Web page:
An update on the Turnbull government’s deal to resettle people from Costa Rican refugee camps shows the Immigration Minister has not been given a briefing on the plans since April.
It has been almost 15 months since Prime Minister Malcolm Turnbull revealed the plan at a United Nations summit hosted by then US President Barack Obama in New York last year.
Very little detail has been provided since but newly released documents from budget estimates in October reveal the last briefing by the Immigration Department to Immigration Minister Peter Dutton on the matter was on April 27.
The documents also confirm no one has been resettled yet as part of the deal and Australia has not agreed to accept a specific number of people overall.
The Immigration Minister has declined SBS News' requests for comment but did speak briefly on the issue in Canberra last week.
“Obviously we’re working with the United States and we’re looking at individual cases and at some stage I’ll make a statement around that,” Minister Dutton told reporters.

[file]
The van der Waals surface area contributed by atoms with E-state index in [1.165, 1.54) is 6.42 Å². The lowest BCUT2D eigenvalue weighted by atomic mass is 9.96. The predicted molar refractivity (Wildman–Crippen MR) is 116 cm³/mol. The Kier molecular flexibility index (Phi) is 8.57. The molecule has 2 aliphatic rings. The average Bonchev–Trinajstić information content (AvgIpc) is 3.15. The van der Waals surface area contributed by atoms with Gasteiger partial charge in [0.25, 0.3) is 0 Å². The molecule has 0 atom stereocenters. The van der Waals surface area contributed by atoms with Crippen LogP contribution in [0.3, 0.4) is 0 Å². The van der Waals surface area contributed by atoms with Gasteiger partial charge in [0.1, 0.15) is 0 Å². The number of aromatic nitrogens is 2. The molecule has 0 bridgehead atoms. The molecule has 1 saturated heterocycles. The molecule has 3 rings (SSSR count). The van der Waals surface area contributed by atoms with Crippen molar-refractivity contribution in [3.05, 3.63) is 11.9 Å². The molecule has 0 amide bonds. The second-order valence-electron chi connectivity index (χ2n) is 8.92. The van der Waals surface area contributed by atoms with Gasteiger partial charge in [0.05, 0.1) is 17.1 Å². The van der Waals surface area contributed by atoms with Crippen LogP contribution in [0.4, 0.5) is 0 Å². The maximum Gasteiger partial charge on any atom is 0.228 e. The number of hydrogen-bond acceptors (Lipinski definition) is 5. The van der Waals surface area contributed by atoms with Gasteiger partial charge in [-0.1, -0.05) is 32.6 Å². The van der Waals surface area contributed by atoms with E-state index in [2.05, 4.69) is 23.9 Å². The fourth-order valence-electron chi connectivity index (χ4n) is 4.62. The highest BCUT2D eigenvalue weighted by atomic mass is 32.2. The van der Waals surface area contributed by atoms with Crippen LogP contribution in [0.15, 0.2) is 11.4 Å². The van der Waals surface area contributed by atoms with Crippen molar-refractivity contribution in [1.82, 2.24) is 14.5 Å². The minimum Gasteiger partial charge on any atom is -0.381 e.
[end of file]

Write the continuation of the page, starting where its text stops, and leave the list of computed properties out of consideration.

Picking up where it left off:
“We’ve entered into that agreement, we’ve spoken with the United States about a number of cases and I don’t have any further comment to make.”
The refugee deal involves Australia accepting people from camps in Costa Rica who have fled violence-plagued countries in the so-called ‘Northern triangle’ including Honduras, El Salvador and Guatemala.
Nearly 10 per cent of the 30 million residents there have fled across the border because of extortion, rape and forced gang recruitment following decades of civil war and conflict.
Refugee Council of Australia President, Phil Glendenning, told SBS News the Costa Rica deal has been handled with a great deal of secrecy.
“I think the time has come for people to know what’s happening,” Mr Glendenning said.
The Turnbull government has long denied the deal is a ‘people swap’ in return for the United States taking asylum seekers from Manus Island and Nauru.
More than 50 people have already been resettled in the United States under the deal.